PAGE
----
Rosario Piedrahita, arriving with a bouquet of flowers and a photograph of her nephew, victim Wilder Alfredo Gomez, said she opposed using the site for a mosque.
"I say it's not good," she said. "It's like people standing up to celebrate after a victory."
John Bolton, who was U.S. ambassador to the United Nations under President George W. Bush, was expected to send a videotaped message of support to the anti-mosque rally, as was conservative blogger Andrew Breitbart. Anti-Islam Dutch politician Geert Wilders, who advocates banning the Quran and taxing Muslim women who wear head scarves, planned to address the crowd in person, as do a handful of Republican congressional candidates who have made opposition to the mosque a centerpiece of their campaigns.
Muslim prayer services are normally held at the site, but it was padlocked Friday and would be closed Saturday, the official end of the holy month of Ramadan. Police planned 24-hour patrols of the site until next week. Worshippers on Friday were redirected to a different prayer room 10 blocks away.
While the president was at the Pentagon service Saturday and the first lady was to join former first lady Laura Bush at Shanksville, Vice President Joe Biden planned to speak at the New York ceremony, where 2,752 people were killed when two jetliners flew into the trade center. Bells were to toll for the first time at 8:46 a.m., the minute that the first plane struck the first tower, and then three more times to mark the moment the second plane hit the tower and for the times that each tower collapsed.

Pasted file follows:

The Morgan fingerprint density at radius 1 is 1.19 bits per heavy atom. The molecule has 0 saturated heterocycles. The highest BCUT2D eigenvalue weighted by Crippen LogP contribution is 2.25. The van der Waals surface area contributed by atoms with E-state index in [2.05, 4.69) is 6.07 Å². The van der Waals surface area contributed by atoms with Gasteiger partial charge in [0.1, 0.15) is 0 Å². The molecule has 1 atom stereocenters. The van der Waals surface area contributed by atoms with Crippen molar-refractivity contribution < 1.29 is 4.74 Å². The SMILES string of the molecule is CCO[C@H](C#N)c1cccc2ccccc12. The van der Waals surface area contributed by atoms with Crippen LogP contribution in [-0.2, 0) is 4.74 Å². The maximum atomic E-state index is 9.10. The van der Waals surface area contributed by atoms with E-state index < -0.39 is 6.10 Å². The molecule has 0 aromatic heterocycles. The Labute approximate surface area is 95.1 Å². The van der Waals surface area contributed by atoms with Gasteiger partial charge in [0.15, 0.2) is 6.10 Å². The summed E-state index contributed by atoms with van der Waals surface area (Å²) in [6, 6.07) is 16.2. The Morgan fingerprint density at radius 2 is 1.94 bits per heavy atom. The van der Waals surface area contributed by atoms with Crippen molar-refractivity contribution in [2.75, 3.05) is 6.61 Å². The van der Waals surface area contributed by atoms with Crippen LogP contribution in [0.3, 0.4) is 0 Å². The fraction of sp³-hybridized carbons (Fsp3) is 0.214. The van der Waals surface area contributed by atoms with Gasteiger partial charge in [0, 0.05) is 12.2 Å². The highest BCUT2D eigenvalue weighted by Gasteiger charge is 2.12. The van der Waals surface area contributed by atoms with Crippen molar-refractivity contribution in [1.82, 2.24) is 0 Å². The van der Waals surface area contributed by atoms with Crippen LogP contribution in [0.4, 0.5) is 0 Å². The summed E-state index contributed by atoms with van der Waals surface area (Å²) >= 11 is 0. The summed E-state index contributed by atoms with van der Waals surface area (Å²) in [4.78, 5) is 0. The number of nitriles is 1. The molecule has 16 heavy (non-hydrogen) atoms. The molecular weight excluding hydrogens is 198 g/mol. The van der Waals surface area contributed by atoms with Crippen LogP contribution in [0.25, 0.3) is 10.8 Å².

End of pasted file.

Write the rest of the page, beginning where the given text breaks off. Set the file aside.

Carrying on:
More than 2,000 supporters of the project, waving candles and American flags, held a vigil Friday night at the mosque site, saying they wanted to avoid entangling the mosque controversy and the Sept. 11 observance.
Stephanie Parker, whose father, Philip L. Parker, worked for an insurance company at the trade center, normally spends the attacks' anniversary privately with family. The mosque furor brought her out for the first time.
"I think the anniversary is being overshadowed," Parker, 21, said as she relighted a candle that kept blowing out in a breeze. "This year, I feel like I should use my voice and my position" as a victim's relative to speak up for tolerance, she said.